We may see what different effects are produced upon different minds by the sights and sounds of Nature. The Greek merely describes what he sees: most charmingly in the most perfect form of poetry, which has made Greek literature one of the priceless possessions of mankind for all time. But he does not reflect upon what he describes. He almost suppresses his feeling. We cannot suppose that the Greek poet Sophocles was without feeling when he composed his exquisite lyrics on his native Colonus. He was in extreme old age. The shadow of death was eclipsing the sunshine of life and tinging his thoughts with solemnity, but he offers no comment as in his tragedy he brings the aged Œdipus to the place where he is to take leave of earth. He makes you feel that it is a haunt of ancient peace, but says nothing of his own feeling. “The meadows,” he says, “are dewy, embroidered with crocus-flowers and narcissus; in the thickets of olive and laurel nightingales keep singing; and rivulets spread coolness in the midst of summer’s heat. The whole wood is hushed, and very fresh and wild.” It seems an appropriate place to die in. There is a solemn stillness about it, which must not be broken by the sound of any profane foot approaching.
But the English poet wants to express the effect of what he sees and describes. He offers his reflections upon it, or imagines what the effect produced by the sight upon others may be. The emotions excited cannot but leave their traces upon the soul and even on the outward features. So Wordsworth believed, and we do not think he is wrong. The beauty of outward things cannot fail to beget an inward beauty in the soul of the appreciative, and a beauty which is expressed in the features.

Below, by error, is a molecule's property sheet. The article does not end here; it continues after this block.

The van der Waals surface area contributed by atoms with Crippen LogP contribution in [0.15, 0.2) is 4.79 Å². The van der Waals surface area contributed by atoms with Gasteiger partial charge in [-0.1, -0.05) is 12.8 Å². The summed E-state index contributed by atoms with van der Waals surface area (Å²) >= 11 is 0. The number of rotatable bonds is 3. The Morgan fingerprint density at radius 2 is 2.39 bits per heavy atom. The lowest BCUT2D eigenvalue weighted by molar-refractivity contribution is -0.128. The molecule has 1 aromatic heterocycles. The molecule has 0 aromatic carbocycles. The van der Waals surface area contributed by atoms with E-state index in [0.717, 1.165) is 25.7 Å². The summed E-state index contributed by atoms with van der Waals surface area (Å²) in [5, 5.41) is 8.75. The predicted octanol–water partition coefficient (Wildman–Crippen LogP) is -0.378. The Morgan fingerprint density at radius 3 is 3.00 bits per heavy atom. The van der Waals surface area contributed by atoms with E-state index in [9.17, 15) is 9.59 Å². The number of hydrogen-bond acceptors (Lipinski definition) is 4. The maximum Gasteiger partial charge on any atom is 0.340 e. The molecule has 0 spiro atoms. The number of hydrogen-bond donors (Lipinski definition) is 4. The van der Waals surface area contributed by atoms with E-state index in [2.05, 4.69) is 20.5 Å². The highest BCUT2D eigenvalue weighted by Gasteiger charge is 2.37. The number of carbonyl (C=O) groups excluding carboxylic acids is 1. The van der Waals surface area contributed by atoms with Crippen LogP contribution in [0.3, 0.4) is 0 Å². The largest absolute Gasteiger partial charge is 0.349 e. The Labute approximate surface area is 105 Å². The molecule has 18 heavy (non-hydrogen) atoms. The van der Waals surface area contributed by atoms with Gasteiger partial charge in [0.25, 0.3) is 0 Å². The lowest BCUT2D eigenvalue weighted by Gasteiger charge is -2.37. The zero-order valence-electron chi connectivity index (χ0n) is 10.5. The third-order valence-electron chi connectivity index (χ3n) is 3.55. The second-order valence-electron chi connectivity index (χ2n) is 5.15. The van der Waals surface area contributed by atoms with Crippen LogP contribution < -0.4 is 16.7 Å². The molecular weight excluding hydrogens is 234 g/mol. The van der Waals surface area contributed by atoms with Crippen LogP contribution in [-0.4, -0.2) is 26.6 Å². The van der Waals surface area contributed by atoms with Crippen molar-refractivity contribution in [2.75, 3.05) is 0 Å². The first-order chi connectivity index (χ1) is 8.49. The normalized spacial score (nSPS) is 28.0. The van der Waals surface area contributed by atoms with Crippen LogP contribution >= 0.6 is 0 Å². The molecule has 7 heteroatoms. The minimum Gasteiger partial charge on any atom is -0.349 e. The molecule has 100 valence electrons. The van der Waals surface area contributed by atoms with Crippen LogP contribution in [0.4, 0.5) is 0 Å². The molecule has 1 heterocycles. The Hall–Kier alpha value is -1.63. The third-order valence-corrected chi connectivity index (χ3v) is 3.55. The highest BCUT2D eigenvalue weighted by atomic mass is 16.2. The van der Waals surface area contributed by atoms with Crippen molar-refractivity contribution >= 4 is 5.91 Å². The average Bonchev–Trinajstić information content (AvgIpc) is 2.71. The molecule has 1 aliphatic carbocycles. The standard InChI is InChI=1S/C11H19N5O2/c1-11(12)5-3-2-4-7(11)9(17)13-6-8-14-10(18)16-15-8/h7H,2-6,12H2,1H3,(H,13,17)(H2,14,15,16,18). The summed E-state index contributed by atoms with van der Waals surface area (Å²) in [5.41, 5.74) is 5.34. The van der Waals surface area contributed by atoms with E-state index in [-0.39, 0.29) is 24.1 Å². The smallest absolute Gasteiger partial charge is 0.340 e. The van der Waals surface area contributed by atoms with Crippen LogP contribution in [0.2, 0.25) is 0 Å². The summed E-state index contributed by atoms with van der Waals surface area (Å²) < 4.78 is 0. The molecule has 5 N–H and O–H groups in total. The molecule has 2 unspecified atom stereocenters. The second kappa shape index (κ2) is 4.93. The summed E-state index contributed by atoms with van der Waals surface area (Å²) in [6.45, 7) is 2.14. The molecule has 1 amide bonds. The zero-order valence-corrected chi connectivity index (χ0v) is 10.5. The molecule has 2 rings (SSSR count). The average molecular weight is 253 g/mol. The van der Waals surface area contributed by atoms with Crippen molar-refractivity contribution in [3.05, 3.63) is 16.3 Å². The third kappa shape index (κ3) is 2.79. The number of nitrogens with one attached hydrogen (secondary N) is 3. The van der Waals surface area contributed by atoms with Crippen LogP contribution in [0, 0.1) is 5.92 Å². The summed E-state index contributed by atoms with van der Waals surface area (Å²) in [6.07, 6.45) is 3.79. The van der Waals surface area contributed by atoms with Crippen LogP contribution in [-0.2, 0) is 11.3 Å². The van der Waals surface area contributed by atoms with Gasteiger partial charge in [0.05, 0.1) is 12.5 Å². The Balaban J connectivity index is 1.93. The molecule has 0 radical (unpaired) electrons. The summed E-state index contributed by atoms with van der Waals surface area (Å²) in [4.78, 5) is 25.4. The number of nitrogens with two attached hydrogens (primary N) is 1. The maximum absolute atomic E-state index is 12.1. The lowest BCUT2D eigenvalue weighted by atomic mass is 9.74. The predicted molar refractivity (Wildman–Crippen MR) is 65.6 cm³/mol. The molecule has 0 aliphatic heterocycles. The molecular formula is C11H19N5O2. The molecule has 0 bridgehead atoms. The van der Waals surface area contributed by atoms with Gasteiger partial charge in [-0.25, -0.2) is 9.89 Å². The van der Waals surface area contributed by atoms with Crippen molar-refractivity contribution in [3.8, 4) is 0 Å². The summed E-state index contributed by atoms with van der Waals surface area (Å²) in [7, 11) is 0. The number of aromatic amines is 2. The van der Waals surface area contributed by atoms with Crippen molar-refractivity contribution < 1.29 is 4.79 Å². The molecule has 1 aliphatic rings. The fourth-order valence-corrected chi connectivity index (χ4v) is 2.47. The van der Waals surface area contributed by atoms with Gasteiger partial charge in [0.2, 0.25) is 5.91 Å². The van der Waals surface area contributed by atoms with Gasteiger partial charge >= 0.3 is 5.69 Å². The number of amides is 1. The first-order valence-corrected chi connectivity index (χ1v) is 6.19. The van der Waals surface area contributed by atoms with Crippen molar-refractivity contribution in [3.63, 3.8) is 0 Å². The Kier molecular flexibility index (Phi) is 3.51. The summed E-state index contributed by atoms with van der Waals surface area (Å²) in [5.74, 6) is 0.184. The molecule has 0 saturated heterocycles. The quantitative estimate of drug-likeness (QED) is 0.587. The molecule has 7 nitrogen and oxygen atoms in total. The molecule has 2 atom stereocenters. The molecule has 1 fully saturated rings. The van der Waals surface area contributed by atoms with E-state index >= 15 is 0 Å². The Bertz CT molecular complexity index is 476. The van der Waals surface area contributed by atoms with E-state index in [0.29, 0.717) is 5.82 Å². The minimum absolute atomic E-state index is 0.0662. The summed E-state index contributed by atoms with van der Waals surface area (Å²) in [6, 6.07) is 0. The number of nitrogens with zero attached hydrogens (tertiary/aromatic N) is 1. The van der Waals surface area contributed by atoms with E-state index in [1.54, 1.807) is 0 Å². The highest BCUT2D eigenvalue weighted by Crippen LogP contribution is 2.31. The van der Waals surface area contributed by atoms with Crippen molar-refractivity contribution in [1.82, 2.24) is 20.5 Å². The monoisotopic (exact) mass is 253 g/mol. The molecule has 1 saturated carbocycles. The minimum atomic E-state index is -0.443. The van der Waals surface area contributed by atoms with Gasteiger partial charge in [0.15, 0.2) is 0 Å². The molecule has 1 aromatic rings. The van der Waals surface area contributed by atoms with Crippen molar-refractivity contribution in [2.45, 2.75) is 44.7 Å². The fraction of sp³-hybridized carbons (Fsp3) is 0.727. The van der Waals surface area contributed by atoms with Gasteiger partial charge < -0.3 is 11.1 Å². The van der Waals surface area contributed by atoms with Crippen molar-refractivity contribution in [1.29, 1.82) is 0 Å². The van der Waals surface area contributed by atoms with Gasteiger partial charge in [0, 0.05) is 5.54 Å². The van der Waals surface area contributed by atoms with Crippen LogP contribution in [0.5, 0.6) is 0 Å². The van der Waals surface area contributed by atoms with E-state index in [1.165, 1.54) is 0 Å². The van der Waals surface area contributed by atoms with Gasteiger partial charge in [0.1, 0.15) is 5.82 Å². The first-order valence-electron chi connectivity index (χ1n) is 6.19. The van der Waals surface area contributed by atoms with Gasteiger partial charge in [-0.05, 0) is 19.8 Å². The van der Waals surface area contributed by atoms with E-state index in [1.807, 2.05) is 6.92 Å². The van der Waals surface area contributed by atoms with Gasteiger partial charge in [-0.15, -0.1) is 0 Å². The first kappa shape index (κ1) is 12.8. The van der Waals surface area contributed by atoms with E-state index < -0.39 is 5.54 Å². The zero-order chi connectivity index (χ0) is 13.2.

The floating clouds their state shall lend
To her; for her the willow bend;
Nor shall she fail to see
Even in the motions of the storm
Grace that shall mould the maiden’s form
By silent sympathy.
The stars of midnight shall be dear
To her; and she shall lean her ear
In many a secret place
Where Rivulets dance their wayward round,
And beauty born of murmuring sound
Shall pass into her face.
Wordsworth is a mystic, that is to say, he has his eyes open to the secret things of Nature, and into the life of things. “Outward things are symbols, outward manifestations of the unseen.” What effect outward objects in Nature had upon him he has told us in his own lines:—
Wisdom and Spirit of the Universe!
Thou, Soul, that art the Eternity of thought!
And givest to forms and images a breath
And everlasting motion! not in vain,
By day or starlight, thus from my first dawn
Of childhood didst thou intertwine for me
The passions that build up our human soul
Not with the mean and vulgar works of men,
But with high objects, with enduring things,
With life and nature; purifying thus
The elements of feeling and of thought,
And sanctifying by such discipline
Both pain and fear,—until we recognise
A grandeur in the beatings of the heart.